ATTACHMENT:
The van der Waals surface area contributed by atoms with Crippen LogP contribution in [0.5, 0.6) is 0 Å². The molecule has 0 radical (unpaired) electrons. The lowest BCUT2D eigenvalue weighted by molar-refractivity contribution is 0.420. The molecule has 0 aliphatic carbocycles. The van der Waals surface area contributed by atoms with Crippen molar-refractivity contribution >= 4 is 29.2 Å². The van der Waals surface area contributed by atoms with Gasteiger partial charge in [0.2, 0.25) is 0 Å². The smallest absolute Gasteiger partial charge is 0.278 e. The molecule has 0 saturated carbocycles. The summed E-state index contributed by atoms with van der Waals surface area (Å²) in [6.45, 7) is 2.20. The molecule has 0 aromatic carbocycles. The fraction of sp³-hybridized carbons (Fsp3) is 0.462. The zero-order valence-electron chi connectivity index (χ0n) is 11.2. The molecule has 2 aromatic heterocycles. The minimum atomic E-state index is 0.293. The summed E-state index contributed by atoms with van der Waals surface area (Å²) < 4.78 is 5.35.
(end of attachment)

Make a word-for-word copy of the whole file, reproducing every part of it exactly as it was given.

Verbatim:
The van der Waals surface area contributed by atoms with Crippen LogP contribution in [0.5, 0.6) is 0 Å². The molecule has 0 radical (unpaired) electrons. The lowest BCUT2D eigenvalue weighted by molar-refractivity contribution is 0.420. The molecule has 0 aliphatic carbocycles. The van der Waals surface area contributed by atoms with Crippen molar-refractivity contribution >= 4 is 29.2 Å². The van der Waals surface area contributed by atoms with Gasteiger partial charge in [0.2, 0.25) is 0 Å². The smallest absolute Gasteiger partial charge is 0.278 e. The molecule has 0 saturated carbocycles. The summed E-state index contributed by atoms with van der Waals surface area (Å²) in [6.45, 7) is 2.20. The molecule has 0 aromatic carbocycles. The fraction of sp³-hybridized carbons (Fsp3) is 0.462. The zero-order valence-electron chi connectivity index (χ0n) is 11.2. The molecule has 2 aromatic heterocycles. The minimum atomic E-state index is 0.293. The summed E-state index contributed by atoms with van der Waals surface area (Å²) < 4.78 is 5.35.